Brooms, grabbers and trash bags in hand, more than 100 participants turned out to clean up the streets of the Pearl District in the semi-annual Polish the Pearl event on October 17th. Wearing an array of orange and yellow vests, the spirited volunteers, led by street captains, marched through the streets of the neighborhood picking up trash.
The group gathered early in the morning at Peet’s Coffee to pick up equipment, receive instructions and mingle with their friends and neighbors. Finishing up several hours later, volunteers assembled at the Fields Park to enjoy donated refreshments and to vie for the raffle prize of a donated bicycle.
Leader of the event, Jennifer Posivak of the Pearl District Neighborhood Association (PDNA) Livability Committee, reported the following results:
A total of 41 walk ins who had not preregistered on the SOLVE website.
65 Individuals preregistered on the SOLVE website - 92 total number of volunteers (one person can register multiple people).
13 youths under 18 participated.
55 free coffee tickets were turned in to Peet's coffee.
100 donated tacos were delivered to the Fields park from The Fields Bar & Grill.
59 raffle tickets were counted.
105 total garbage bags weighing in at 2100 pounds.
5 total recycle bags (consolidated multiple bags).
Polish the Pearl is sponsored by the PDNA and is held in the fall and spring every year.
Reported by Stan Penkin
Following up the Portland City Council adoption of minimal changes to the pile driving noise ordinance in July, Commissioner Amanda Fritz has created a noise task force to review possible additional revisions. Under discussion are: a city wide prohibition of impact hammer pile driving; details of the variance, appeal and notification process; and zoning designations wherein current ”EX” industrial zones could be changed to commercial.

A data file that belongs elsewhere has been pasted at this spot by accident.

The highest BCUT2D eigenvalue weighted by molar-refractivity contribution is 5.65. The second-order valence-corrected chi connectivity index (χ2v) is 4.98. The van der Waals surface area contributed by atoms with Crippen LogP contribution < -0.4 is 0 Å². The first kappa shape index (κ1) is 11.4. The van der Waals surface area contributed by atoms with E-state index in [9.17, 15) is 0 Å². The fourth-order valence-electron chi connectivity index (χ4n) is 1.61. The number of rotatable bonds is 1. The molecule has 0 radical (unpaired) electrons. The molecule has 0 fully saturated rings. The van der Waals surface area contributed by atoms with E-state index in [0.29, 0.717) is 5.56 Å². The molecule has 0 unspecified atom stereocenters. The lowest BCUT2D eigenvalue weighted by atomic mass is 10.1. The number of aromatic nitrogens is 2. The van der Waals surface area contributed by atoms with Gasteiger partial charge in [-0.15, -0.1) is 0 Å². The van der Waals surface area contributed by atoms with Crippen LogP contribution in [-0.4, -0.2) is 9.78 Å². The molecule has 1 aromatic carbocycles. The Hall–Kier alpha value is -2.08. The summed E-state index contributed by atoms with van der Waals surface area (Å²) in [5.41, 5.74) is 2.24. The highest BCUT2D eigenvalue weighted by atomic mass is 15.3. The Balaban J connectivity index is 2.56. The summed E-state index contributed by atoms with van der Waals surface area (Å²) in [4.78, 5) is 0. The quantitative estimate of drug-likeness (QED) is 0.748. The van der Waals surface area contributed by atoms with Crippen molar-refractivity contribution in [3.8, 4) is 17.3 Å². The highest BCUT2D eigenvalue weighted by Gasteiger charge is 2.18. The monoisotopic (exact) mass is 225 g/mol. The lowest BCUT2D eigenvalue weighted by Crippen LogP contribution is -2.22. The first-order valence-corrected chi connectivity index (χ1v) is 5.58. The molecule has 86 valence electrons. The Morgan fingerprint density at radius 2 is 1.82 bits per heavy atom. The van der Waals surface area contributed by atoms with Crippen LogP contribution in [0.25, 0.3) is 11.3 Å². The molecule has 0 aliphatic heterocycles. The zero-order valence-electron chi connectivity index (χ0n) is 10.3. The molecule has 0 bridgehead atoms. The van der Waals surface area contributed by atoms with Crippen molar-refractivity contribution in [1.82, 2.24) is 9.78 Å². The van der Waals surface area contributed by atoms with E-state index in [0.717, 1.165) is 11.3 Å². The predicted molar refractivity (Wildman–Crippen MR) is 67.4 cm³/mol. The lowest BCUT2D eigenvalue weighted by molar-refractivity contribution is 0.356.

A change to commercial zoning in neighborhoods that have become more residential, such as the Pearl District, would reduce allowable decibel levels. This change would permit the City’s Noise Control Officer greater flexibility to enforce loud noises that are harmful to residents, but cannot be enforced under the current law.
Advocates for change have cited information that the noise and vibration of impact hammer pile driving is harmful to people’s health. They further added that innovative techniques such as the significantly quieter auger cast method is an acceptable alternative. Advocates further urge the total prohibition of impact hammer pile driving except in engineer certified situations where an alternative method would not be viable for geotechnical reasons.
The nine member citizen task force has met two times with three more meetings to follow. Commissioner Fritz is expected to bring recommendation to City Council on November 12.
Additional information can be found at https://www.portlandoregon.gov/oni/68392
The public is welcome to attend or submit comments to firstname.lastname@example.org
Reported by Stan Penkin